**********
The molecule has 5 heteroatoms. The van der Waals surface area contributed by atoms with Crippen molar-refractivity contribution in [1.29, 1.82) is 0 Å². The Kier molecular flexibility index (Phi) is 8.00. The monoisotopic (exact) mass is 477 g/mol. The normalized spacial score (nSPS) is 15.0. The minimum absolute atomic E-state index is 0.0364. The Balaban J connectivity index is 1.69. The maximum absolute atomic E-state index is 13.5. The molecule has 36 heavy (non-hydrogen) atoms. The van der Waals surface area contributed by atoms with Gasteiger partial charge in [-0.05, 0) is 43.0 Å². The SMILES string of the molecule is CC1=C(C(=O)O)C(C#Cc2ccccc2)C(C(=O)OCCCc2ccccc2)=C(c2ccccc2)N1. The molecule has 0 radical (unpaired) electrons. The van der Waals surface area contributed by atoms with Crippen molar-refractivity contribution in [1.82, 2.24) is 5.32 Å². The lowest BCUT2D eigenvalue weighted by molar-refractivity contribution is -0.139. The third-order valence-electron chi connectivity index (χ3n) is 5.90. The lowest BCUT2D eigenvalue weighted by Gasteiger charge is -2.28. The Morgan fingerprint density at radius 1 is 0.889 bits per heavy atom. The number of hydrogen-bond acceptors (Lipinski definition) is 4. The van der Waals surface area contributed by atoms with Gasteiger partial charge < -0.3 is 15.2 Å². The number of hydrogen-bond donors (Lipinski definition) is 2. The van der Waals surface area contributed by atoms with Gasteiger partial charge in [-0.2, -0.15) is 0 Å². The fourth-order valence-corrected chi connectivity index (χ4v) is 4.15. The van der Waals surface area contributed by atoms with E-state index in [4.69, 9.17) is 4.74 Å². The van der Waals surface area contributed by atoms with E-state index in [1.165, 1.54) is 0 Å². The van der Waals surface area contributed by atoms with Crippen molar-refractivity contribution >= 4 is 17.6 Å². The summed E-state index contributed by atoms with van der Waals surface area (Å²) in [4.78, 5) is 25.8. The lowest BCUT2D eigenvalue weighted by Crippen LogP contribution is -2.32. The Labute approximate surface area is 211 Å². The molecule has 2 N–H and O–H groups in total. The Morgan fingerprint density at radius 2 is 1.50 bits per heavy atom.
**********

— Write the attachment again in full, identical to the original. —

The molecule has 5 heteroatoms. The van der Waals surface area contributed by atoms with Crippen molar-refractivity contribution in [1.29, 1.82) is 0 Å². The Kier molecular flexibility index (Phi) is 8.00. The monoisotopic (exact) mass is 477 g/mol. The normalized spacial score (nSPS) is 15.0. The minimum absolute atomic E-state index is 0.0364. The Balaban J connectivity index is 1.69. The maximum absolute atomic E-state index is 13.5. The molecule has 36 heavy (non-hydrogen) atoms. The van der Waals surface area contributed by atoms with Gasteiger partial charge in [-0.05, 0) is 43.0 Å². The SMILES string of the molecule is CC1=C(C(=O)O)C(C#Cc2ccccc2)C(C(=O)OCCCc2ccccc2)=C(c2ccccc2)N1. The molecule has 0 radical (unpaired) electrons. The van der Waals surface area contributed by atoms with Crippen molar-refractivity contribution in [1.82, 2.24) is 5.32 Å². The lowest BCUT2D eigenvalue weighted by molar-refractivity contribution is -0.139. The third-order valence-electron chi connectivity index (χ3n) is 5.90. The lowest BCUT2D eigenvalue weighted by Gasteiger charge is -2.28. The Morgan fingerprint density at radius 1 is 0.889 bits per heavy atom. The number of hydrogen-bond acceptors (Lipinski definition) is 4. The van der Waals surface area contributed by atoms with Gasteiger partial charge < -0.3 is 15.2 Å². The number of hydrogen-bond donors (Lipinski definition) is 2. The van der Waals surface area contributed by atoms with Gasteiger partial charge in [-0.2, -0.15) is 0 Å². The fourth-order valence-corrected chi connectivity index (χ4v) is 4.15. The van der Waals surface area contributed by atoms with E-state index in [4.69, 9.17) is 4.74 Å². The van der Waals surface area contributed by atoms with E-state index in [1.165, 1.54) is 0 Å². The van der Waals surface area contributed by atoms with Crippen molar-refractivity contribution >= 4 is 17.6 Å². The summed E-state index contributed by atoms with van der Waals surface area (Å²) in [4.78, 5) is 25.8. The lowest BCUT2D eigenvalue weighted by Crippen LogP contribution is -2.32. The Labute approximate surface area is 211 Å². The molecule has 2 N–H and O–H groups in total. The Morgan fingerprint density at radius 2 is 1.50 bits per heavy atom.